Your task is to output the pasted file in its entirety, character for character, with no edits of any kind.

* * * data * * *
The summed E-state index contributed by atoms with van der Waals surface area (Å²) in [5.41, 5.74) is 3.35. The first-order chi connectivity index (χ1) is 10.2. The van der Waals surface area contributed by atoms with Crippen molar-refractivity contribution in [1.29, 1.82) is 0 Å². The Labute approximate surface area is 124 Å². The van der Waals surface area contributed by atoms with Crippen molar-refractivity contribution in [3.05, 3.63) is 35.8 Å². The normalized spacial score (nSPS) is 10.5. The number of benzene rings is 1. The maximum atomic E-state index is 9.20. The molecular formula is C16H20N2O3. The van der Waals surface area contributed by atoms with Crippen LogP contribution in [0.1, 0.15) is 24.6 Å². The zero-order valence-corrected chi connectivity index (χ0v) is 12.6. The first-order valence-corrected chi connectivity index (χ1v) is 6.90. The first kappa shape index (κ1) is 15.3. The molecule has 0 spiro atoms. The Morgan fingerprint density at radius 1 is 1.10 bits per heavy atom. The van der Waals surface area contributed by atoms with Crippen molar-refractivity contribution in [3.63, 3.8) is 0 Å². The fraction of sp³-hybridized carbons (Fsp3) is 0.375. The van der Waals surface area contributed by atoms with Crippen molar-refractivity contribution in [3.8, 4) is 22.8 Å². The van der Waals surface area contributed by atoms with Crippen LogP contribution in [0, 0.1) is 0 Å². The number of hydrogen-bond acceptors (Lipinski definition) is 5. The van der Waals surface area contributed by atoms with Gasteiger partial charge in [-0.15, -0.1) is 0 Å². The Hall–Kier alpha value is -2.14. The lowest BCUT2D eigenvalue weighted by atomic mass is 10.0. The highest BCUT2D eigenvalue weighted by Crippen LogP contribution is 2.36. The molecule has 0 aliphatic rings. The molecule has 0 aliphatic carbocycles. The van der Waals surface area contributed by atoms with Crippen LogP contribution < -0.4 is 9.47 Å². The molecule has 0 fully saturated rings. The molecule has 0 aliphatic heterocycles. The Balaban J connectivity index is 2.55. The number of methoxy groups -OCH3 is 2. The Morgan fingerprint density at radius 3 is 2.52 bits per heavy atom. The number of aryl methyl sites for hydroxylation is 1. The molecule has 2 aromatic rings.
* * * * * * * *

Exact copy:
The summed E-state index contributed by atoms with van der Waals surface area (Å²) in [5.41, 5.74) is 3.35. The first-order chi connectivity index (χ1) is 10.2. The van der Waals surface area contributed by atoms with Crippen molar-refractivity contribution in [1.29, 1.82) is 0 Å². The Labute approximate surface area is 124 Å². The van der Waals surface area contributed by atoms with Crippen molar-refractivity contribution in [3.05, 3.63) is 35.8 Å². The normalized spacial score (nSPS) is 10.5. The number of benzene rings is 1. The maximum atomic E-state index is 9.20. The molecular formula is C16H20N2O3. The van der Waals surface area contributed by atoms with Crippen LogP contribution in [0.1, 0.15) is 24.6 Å². The zero-order valence-corrected chi connectivity index (χ0v) is 12.6. The first-order valence-corrected chi connectivity index (χ1v) is 6.90. The first kappa shape index (κ1) is 15.3. The molecule has 0 spiro atoms. The Morgan fingerprint density at radius 1 is 1.10 bits per heavy atom. The van der Waals surface area contributed by atoms with Crippen molar-refractivity contribution in [3.63, 3.8) is 0 Å². The fraction of sp³-hybridized carbons (Fsp3) is 0.375. The van der Waals surface area contributed by atoms with Crippen molar-refractivity contribution in [3.8, 4) is 22.8 Å². The van der Waals surface area contributed by atoms with Crippen LogP contribution in [0, 0.1) is 0 Å². The number of hydrogen-bond acceptors (Lipinski definition) is 5. The van der Waals surface area contributed by atoms with Gasteiger partial charge in [-0.15, -0.1) is 0 Å². The Hall–Kier alpha value is -2.14. The lowest BCUT2D eigenvalue weighted by atomic mass is 10.0. The highest BCUT2D eigenvalue weighted by Crippen LogP contribution is 2.36. The molecule has 0 aliphatic rings. The molecule has 0 aliphatic carbocycles. The van der Waals surface area contributed by atoms with Crippen LogP contribution < -0.4 is 9.47 Å². The molecule has 0 fully saturated rings. The molecule has 0 aliphatic heterocycles. The Balaban J connectivity index is 2.55. The number of methoxy groups -OCH3 is 2. The Morgan fingerprint density at radius 3 is 2.52 bits per heavy atom. The number of aryl methyl sites for hydroxylation is 1. The molecule has 2 aromatic rings.